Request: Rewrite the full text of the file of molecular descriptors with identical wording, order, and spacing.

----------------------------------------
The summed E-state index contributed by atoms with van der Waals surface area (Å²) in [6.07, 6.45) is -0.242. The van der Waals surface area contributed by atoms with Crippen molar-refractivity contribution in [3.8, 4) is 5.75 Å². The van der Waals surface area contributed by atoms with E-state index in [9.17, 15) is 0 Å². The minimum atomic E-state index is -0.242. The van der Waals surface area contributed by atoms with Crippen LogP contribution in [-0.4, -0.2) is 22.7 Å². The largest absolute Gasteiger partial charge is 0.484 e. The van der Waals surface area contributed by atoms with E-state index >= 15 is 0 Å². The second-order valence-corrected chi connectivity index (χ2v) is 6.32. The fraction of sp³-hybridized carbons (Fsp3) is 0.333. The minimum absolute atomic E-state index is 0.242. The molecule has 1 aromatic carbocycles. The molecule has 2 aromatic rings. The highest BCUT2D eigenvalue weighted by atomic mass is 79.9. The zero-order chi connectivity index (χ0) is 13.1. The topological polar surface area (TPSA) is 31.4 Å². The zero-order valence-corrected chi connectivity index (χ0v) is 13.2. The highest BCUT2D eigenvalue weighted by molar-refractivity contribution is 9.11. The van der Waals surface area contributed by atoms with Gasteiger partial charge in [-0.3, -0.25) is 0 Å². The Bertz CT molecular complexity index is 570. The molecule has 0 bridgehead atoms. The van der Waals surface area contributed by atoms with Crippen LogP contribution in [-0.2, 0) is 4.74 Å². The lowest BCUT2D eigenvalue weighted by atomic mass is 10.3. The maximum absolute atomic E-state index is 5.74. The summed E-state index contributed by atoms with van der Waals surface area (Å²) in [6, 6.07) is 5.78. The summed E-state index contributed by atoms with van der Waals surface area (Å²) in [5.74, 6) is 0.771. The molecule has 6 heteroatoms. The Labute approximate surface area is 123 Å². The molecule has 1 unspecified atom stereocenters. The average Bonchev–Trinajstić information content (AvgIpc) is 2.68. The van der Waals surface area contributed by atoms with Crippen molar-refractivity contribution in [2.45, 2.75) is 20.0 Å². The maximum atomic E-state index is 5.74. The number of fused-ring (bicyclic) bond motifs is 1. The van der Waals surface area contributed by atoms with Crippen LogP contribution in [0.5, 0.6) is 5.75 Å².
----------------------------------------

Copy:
The summed E-state index contributed by atoms with van der Waals surface area (Å²) in [6.07, 6.45) is -0.242. The van der Waals surface area contributed by atoms with Crippen molar-refractivity contribution in [3.8, 4) is 5.75 Å². The van der Waals surface area contributed by atoms with E-state index in [9.17, 15) is 0 Å². The minimum atomic E-state index is -0.242. The van der Waals surface area contributed by atoms with Crippen LogP contribution in [-0.4, -0.2) is 22.7 Å². The largest absolute Gasteiger partial charge is 0.484 e. The van der Waals surface area contributed by atoms with E-state index >= 15 is 0 Å². The second-order valence-corrected chi connectivity index (χ2v) is 6.32. The fraction of sp³-hybridized carbons (Fsp3) is 0.333. The minimum absolute atomic E-state index is 0.242. The molecule has 1 aromatic carbocycles. The molecule has 2 aromatic rings. The highest BCUT2D eigenvalue weighted by atomic mass is 79.9. The zero-order chi connectivity index (χ0) is 13.1. The topological polar surface area (TPSA) is 31.4 Å². The zero-order valence-corrected chi connectivity index (χ0v) is 13.2. The highest BCUT2D eigenvalue weighted by molar-refractivity contribution is 9.11. The van der Waals surface area contributed by atoms with Gasteiger partial charge in [-0.3, -0.25) is 0 Å². The Bertz CT molecular complexity index is 570. The molecule has 0 bridgehead atoms. The van der Waals surface area contributed by atoms with Crippen LogP contribution in [-0.2, 0) is 4.74 Å². The lowest BCUT2D eigenvalue weighted by atomic mass is 10.3. The maximum absolute atomic E-state index is 5.74. The summed E-state index contributed by atoms with van der Waals surface area (Å²) in [6, 6.07) is 5.78. The summed E-state index contributed by atoms with van der Waals surface area (Å²) in [5.74, 6) is 0.771. The molecule has 6 heteroatoms. The Labute approximate surface area is 123 Å². The molecule has 1 unspecified atom stereocenters. The average Bonchev–Trinajstić information content (AvgIpc) is 2.68. The van der Waals surface area contributed by atoms with Crippen molar-refractivity contribution in [2.45, 2.75) is 20.0 Å². The maximum atomic E-state index is 5.74. The number of fused-ring (bicyclic) bond motifs is 1. The van der Waals surface area contributed by atoms with Crippen LogP contribution in [0.5, 0.6) is 5.75 Å².